| ID | NAME | FEE | METADATA$ACTION | METADATA$ISUPDATE | METADATA$ROW_ID |
|----+------+-----+-----------------+-------------------+-----------------|
+----+------+-----+-----------------+-------------------+-----------------+

-- Commit changes. The stream object does not change because it it not used in a DML statement
COMMIT;

-- The changes surface now because the stream object uses the current transactional time as the end point of the change interval that now includes the changes in the source table
SELECT * FROM member_check;

+----+--------+-----+-----------------+-------------------+------------------------------------------+
| ID | NAME   | FEE | METADATA$ACTION | METADATA$ISUPDATE | METADATA$ROW_ID                          |
|----+--------+-----+-----------------+-------------------+------------------------------------------|
|  1 | Joe    | 105 | INSERT          | True              | 123a45b67cd0e8f012345g01abcdef012345678a |
|  2 | Jane   | 105 | INSERT          | True              | 456b45b67cd1e8f123456g01ghijkl123456779b |
|  3 | George | 105 | INSERT          | True              | 567890c89de2f9g765438j20jklmn0234567890d |
|  1 | Joe    |  90 | DELETE          | True              | 123a45b67cd0e8f012345g01abcdef012345678a |
|  2 | Jane   |  90 | DELETE          | True              | 456b45b67cd1e8f123456g01ghijkl123456779b |
|  3 | George |  90 | DELETE          | True              | 567890c89de2f9g765438j20jklmn0234567890d |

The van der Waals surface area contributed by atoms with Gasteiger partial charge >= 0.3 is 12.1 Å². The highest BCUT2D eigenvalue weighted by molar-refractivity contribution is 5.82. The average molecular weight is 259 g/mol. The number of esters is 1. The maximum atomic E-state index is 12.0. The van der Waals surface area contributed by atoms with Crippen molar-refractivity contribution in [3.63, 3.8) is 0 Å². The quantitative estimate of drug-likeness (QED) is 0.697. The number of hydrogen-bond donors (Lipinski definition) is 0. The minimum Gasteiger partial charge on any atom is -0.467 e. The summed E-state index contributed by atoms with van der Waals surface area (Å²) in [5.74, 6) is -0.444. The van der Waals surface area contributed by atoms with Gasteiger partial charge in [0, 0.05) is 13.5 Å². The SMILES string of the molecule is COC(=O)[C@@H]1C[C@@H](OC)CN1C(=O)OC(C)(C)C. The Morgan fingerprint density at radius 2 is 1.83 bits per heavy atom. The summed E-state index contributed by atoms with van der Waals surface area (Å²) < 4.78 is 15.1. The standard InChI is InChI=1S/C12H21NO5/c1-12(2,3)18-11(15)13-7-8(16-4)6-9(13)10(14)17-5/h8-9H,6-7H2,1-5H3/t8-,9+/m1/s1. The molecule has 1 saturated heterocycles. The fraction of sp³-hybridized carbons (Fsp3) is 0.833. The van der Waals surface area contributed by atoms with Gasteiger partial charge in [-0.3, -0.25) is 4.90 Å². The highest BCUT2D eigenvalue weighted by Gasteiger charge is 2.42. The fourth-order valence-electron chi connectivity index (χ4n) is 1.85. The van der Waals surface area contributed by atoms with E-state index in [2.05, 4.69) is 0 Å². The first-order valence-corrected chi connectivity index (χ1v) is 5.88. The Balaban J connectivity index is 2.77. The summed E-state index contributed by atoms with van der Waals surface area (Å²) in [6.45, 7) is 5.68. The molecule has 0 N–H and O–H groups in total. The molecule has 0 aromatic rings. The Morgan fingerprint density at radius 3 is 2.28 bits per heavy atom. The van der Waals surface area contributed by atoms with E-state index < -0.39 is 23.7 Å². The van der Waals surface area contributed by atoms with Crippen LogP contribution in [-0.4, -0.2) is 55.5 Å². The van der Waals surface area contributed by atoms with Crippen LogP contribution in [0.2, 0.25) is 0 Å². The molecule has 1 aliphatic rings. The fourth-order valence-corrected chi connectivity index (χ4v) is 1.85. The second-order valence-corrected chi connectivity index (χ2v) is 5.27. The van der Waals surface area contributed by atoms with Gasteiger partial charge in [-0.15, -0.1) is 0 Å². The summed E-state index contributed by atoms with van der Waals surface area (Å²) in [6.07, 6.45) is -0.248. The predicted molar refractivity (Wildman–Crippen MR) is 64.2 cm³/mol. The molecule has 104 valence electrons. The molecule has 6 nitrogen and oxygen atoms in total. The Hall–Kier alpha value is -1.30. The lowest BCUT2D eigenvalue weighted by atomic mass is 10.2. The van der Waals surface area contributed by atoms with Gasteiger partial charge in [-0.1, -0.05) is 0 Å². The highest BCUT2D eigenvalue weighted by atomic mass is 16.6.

+----+--------+-----+-----------------+-------------------+------------------------------------------+

The following example shows how streams can be used to in ELT (extract, load, transform) processes. In this example, new data inserted into a staging table is tracked by a stream. A set of SQL statements transform and insert the stream contents into a set of production tables:

SQL example

-- Create a staging table that stores raw JSON data
CREATE OR REPLACE TABLE data_staging (
  raw variant);

-- Create a stream on the staging table
CREATE OR REPLACE STREAM data_check ON TABLE data_staging;

-- Create 2 production tables to store transformed
-- JSON data in relational columns
CREATE OR REPLACE TABLE data_prod1 (
    id number(8),
    ts TIMESTAMP
    );

CREATE OR REPLACE TABLE data_prod2 (
    id number(8),
    color VARCHAR,
    num NUMBER
    );

-- Load JSON data into staging table
-- using COPY statement, Snowpipe,
-- or inserts

SELECT * FROM data_staging;

+--------------------------------------+
| RAW                                  |
|--------------------------------------|
| {                                    |
|   "id": 7077,                        |
|   "x1": "2018-08-14T20:57:01-07:00", |
|   "x2": [                            |
|     {                                |
|       "y1": "green",                 |
|       "y2": "35"                     |
|     }                                |
|   ]                                  |
| }                                    |
| {                                    |
|   "id": 7078,                        |
|   "x1": "2018-08-14T21:07:26-07:00", |
|   "x2": [                            |
|     {                                |
|       "y1": "cyan",                  |
|       "y2": "107"                    |
|     }                                |
|   ]                                  |
| }                                    |
+--------------------------------------+

--  Stream table shows inserted data
SELECT * FROM data_check;

+--------------------------------------+-----------------+-------------------+------------------------------------------+
| RAW                                  | METADATA$ACTION | METADATA$ISUPDATE | METADATA$ROW_ID                          |